The current Primary School Leaving Examination (PSLE) T-score system will be scrapped and be replaced by a new system with wider scoring bands -similar to the O- and A-Levels’ – from the 2021 Primary 6 cohort (or those in Primary 1 this year), announced Acting Education Minister (Schools) Ng Chee Meng on 8 April.
This means that PSLE grading will not be based on how pupils do relative to their peers, as it is now, Mr Ng explains, adding that the hope is that this will encourage students to focus on their own learning rather than competing to do better than their peers. Today, there is a deeply ingrained mind-set that the PSLE is a very high-stakes exam. Many perceive that a child’s PSLE T-score at the age of 12 determines his or her success and pathway in life.
According to Mr Ng, “With the move to broader PSLE scoring bands, students will be able to choose a school that is a good fit for them from a wider range of schools of a similar academic profile. In doing so, students can consider factors such as the school’s distinctive programmes, CCAs, and partnerships with the community and industry, and better match these factors with their interests.”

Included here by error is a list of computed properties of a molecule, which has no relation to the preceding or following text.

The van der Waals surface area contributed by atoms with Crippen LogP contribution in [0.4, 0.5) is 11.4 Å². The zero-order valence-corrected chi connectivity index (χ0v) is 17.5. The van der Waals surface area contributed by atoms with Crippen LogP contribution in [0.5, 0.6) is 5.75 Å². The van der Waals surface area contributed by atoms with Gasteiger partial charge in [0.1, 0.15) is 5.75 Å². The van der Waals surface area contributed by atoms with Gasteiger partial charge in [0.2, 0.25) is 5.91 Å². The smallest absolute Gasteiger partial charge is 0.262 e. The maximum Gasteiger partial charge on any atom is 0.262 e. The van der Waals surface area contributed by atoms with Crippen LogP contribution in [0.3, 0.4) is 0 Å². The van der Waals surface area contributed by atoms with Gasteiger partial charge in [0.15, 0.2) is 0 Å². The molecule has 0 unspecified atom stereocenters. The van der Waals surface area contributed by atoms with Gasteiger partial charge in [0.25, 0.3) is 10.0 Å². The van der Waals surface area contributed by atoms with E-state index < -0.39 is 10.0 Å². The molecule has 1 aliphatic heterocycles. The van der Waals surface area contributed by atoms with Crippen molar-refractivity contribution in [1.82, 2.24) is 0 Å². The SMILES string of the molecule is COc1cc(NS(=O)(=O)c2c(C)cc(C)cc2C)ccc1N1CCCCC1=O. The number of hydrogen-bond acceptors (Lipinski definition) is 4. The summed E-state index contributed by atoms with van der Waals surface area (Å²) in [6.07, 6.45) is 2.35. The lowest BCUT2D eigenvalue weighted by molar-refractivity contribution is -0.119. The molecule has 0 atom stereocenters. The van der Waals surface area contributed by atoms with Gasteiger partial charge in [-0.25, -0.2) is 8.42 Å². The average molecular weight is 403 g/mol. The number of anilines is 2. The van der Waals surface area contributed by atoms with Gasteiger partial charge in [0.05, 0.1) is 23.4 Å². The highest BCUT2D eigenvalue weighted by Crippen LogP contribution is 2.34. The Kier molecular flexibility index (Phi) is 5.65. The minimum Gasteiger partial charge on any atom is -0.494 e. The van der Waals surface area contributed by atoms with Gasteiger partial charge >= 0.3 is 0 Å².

How Do Parents Feel About This?
“My son is sitting for his PSLE this year and I fully understand the stress both the parent and child goes through in this period. The pressure to do well is real, but I am glad to know that measures are being taken to ease this process, as it gives children more options to decide on their secondary and tertiary education paths,” says Amira Raja, property agent and mother of two.
Another father we spoke to shared how the new move is good news for his wife and his twin daughters who are Primary 1 this year.
“The new grading system will be good for my daughters. Why I say it’s good is because I am one of those parents who strongly believe in allowing my children to pursue their own likings and interests, so lessening the competitive environment they face in school will definitely encourage them to do their best without feeling like their second-best as compared to other classmates who do better,” expresses Mr Alvin Toh, engineer and father of three.
As reported by The Straits Times, The Ministry of Education (MOE) will take the next few years to develop and test the new exam and secondary school posting systems. The posting system will still be a fair and transparent system based on academic merit. More details will be revealed in the next two to three months.
What are your thoughts on the revamped grading system? Yay or nay? Leave us a comment down below.